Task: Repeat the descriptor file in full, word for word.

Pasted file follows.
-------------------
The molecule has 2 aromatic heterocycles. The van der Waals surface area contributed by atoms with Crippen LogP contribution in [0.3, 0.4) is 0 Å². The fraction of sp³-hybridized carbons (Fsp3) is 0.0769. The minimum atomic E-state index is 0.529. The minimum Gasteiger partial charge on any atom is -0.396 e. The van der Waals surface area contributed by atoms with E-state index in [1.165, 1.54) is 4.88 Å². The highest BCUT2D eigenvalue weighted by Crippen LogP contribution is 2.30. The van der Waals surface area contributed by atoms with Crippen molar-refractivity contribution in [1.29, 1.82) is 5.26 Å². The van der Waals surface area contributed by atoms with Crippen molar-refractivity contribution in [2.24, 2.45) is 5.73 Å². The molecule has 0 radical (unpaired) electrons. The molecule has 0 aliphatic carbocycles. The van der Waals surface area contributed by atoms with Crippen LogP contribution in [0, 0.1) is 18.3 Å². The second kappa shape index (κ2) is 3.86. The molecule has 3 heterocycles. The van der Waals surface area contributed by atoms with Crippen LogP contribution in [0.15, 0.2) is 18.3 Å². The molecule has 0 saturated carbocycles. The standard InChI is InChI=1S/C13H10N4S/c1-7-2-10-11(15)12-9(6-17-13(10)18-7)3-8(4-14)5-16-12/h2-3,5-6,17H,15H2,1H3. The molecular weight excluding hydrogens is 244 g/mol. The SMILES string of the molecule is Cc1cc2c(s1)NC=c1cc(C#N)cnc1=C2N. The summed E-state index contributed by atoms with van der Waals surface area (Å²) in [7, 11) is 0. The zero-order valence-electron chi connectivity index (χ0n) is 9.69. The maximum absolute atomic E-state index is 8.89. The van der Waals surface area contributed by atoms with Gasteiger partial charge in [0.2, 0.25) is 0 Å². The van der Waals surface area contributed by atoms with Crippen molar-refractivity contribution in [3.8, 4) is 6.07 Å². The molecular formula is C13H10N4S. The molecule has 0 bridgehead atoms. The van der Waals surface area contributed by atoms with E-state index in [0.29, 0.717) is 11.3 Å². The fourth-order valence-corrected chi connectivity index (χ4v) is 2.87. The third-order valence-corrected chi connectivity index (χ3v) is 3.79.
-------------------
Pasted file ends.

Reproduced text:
The molecule has 2 aromatic heterocycles. The van der Waals surface area contributed by atoms with Crippen LogP contribution in [0.3, 0.4) is 0 Å². The fraction of sp³-hybridized carbons (Fsp3) is 0.0769. The minimum atomic E-state index is 0.529. The minimum Gasteiger partial charge on any atom is -0.396 e. The van der Waals surface area contributed by atoms with E-state index in [1.165, 1.54) is 4.88 Å². The highest BCUT2D eigenvalue weighted by Crippen LogP contribution is 2.30. The van der Waals surface area contributed by atoms with Crippen molar-refractivity contribution in [1.29, 1.82) is 5.26 Å². The van der Waals surface area contributed by atoms with Crippen molar-refractivity contribution in [2.24, 2.45) is 5.73 Å². The molecule has 0 radical (unpaired) electrons. The molecule has 0 aliphatic carbocycles. The van der Waals surface area contributed by atoms with Crippen LogP contribution in [0, 0.1) is 18.3 Å². The second kappa shape index (κ2) is 3.86. The molecule has 3 heterocycles. The van der Waals surface area contributed by atoms with Crippen LogP contribution in [0.15, 0.2) is 18.3 Å². The molecule has 0 saturated carbocycles. The standard InChI is InChI=1S/C13H10N4S/c1-7-2-10-11(15)12-9(6-17-13(10)18-7)3-8(4-14)5-16-12/h2-3,5-6,17H,15H2,1H3. The molecular weight excluding hydrogens is 244 g/mol. The SMILES string of the molecule is Cc1cc2c(s1)NC=c1cc(C#N)cnc1=C2N. The summed E-state index contributed by atoms with van der Waals surface area (Å²) in [7, 11) is 0. The zero-order valence-electron chi connectivity index (χ0n) is 9.69. The maximum absolute atomic E-state index is 8.89. The van der Waals surface area contributed by atoms with Gasteiger partial charge in [0.2, 0.25) is 0 Å². The van der Waals surface area contributed by atoms with Crippen molar-refractivity contribution in [3.8, 4) is 6.07 Å². The molecular formula is C13H10N4S. The molecule has 0 bridgehead atoms. The van der Waals surface area contributed by atoms with E-state index in [0.29, 0.717) is 11.3 Å². The fourth-order valence-corrected chi connectivity index (χ4v) is 2.87. The third-order valence-corrected chi connectivity index (χ3v) is 3.79.